·
Premium Member
Joined
·
152 Posts
imported post

+1 on doing the job yourself it is not that difficult just take your time. Check out Rudy's page like Winger77 suggested everything you need to know is right there.If you can pilot a plane you can change your timing belts.
 

·
Premium Member
Joined
·
437 Posts
imported post

I would not say it is an "easy" job. Time consuming yes, about 2.5 hours for someone who has done it and familiar with removing the parts. For someone who has never done it allow a full day and be careful when removing the belts to ensure the cams DO NOT move with the belts off. I know a guy who thought he could do it and it ended up costing about $1500 to get both heads rebuilt.
I would highly recommend a manual for those that are handy and can swing a wrench. If you are not one of those guys then take it to a shop.
2.5 - 3 hours of labor plus the price of two belts. Use Gates T 275 belts, about half price of Honda's.
 

·
Just another ORF!
Joined
·
8,189 Posts
imported post

The biggest (longest) part of the job is removing/reinstalling all the plastic - yes!

.... doing the actual removing/installing/checking of the belts/tensionersonce you have the plastic stripped off,- 2 hrs TOPS if you've never done this before and before you start closing things back up!

Like I said, go over the tutorials first a couple of times to familiarize yourself and don't rush the actual belt changing/checking bits, as this is where people can/do make mistakes. Take your time and double/triple check things!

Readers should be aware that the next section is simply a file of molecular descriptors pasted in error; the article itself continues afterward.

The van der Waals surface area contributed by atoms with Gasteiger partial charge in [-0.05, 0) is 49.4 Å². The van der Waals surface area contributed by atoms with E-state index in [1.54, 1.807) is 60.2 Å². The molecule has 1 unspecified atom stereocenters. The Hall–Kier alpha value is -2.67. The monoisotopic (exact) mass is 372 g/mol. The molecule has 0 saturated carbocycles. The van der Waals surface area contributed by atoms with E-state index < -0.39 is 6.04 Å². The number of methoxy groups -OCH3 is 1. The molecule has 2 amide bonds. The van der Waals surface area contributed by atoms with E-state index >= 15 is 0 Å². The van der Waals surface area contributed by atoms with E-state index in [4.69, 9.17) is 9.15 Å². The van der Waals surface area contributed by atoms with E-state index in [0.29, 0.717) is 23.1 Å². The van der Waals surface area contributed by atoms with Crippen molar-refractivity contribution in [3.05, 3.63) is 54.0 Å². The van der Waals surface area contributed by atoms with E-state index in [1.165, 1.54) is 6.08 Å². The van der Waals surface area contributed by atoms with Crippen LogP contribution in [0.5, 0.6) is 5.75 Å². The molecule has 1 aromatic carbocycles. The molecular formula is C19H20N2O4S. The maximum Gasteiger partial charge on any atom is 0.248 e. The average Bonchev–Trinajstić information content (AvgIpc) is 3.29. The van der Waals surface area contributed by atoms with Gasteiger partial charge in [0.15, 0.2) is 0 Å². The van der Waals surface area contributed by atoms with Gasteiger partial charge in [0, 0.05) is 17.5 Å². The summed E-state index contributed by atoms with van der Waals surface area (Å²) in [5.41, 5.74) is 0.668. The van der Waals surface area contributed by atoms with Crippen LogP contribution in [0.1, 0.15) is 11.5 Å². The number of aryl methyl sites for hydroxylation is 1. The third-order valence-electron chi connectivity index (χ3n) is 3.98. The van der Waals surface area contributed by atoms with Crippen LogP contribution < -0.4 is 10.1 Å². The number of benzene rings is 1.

A lot of us herehave oncestood where you are now standing! Don't let someone who is afraid of their own abilities put you off giving it a go. :waiting: Just follow the steps outlined in Rudy's tutorial closely. If unsure, stop and give us a holler. We are here to guide you through it, if needed. :grinner: :cooler:

While there, it is a good time to do other maintenance items, like bleed the front brake/clutch, spark plugs,change out the coolant if it hasn't been changed in the past 2 years and to change out the air filter, sub-air filter and the cruise element filter. Add all those up and I'll bet you they would charge you close to, if not more than $1000, if done separately, for just the labour alone.

No other way to get to know your bike so well.
 

·
Master Sgt. USAF Retired.
Joined
·
243 Posts
Discussion Starter #10
imported post

Thanks for the input...My bike has right a seventy thousand and I know what the ramifications are of losing a "cam or timing belt", on any kind of engine. There is no record of my belts being changed. (short of massacring a quote)"Gentlemen, we have the tools; technology and the expertise." ;) What we don't have is the time, however...with all of your "confident input," as soon as I get a break in the weather and get my students through a turbine engine; hot section inspection,I'll do the deed.